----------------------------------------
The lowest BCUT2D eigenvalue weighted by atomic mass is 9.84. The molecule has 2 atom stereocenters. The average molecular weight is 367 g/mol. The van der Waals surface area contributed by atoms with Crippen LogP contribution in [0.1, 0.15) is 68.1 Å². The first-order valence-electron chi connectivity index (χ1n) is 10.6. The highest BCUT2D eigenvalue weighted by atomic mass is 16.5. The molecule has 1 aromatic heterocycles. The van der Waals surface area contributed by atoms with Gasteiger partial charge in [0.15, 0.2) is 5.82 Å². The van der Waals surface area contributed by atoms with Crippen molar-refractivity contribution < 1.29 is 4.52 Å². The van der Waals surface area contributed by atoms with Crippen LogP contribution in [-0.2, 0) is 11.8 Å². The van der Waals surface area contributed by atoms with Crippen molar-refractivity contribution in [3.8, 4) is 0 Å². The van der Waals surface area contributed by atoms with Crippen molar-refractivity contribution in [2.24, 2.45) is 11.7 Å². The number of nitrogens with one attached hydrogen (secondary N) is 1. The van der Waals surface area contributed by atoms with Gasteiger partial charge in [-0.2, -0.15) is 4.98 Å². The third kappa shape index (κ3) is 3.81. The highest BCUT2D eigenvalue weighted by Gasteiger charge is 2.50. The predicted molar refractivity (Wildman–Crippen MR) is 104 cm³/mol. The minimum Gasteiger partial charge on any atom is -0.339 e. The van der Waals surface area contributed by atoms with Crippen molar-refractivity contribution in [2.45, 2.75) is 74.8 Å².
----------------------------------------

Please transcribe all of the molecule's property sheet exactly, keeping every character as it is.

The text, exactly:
The lowest BCUT2D eigenvalue weighted by atomic mass is 9.84. The molecule has 2 atom stereocenters. The average molecular weight is 367 g/mol. The van der Waals surface area contributed by atoms with Crippen LogP contribution in [0.1, 0.15) is 68.1 Å². The first-order valence-electron chi connectivity index (χ1n) is 10.6. The highest BCUT2D eigenvalue weighted by atomic mass is 16.5. The molecule has 1 aromatic heterocycles. The van der Waals surface area contributed by atoms with Gasteiger partial charge in [0.15, 0.2) is 5.82 Å². The van der Waals surface area contributed by atoms with Crippen molar-refractivity contribution < 1.29 is 4.52 Å². The van der Waals surface area contributed by atoms with Crippen LogP contribution in [-0.2, 0) is 11.8 Å². The van der Waals surface area contributed by atoms with Crippen molar-refractivity contribution in [3.8, 4) is 0 Å². The van der Waals surface area contributed by atoms with Crippen molar-refractivity contribution in [2.24, 2.45) is 11.7 Å². The number of nitrogens with one attached hydrogen (secondary N) is 1. The van der Waals surface area contributed by atoms with Gasteiger partial charge in [-0.2, -0.15) is 4.98 Å². The third kappa shape index (κ3) is 3.81. The highest BCUT2D eigenvalue weighted by Gasteiger charge is 2.50. The predicted molar refractivity (Wildman–Crippen MR) is 104 cm³/mol. The minimum Gasteiger partial charge on any atom is -0.339 e. The van der Waals surface area contributed by atoms with Crippen molar-refractivity contribution in [2.45, 2.75) is 74.8 Å².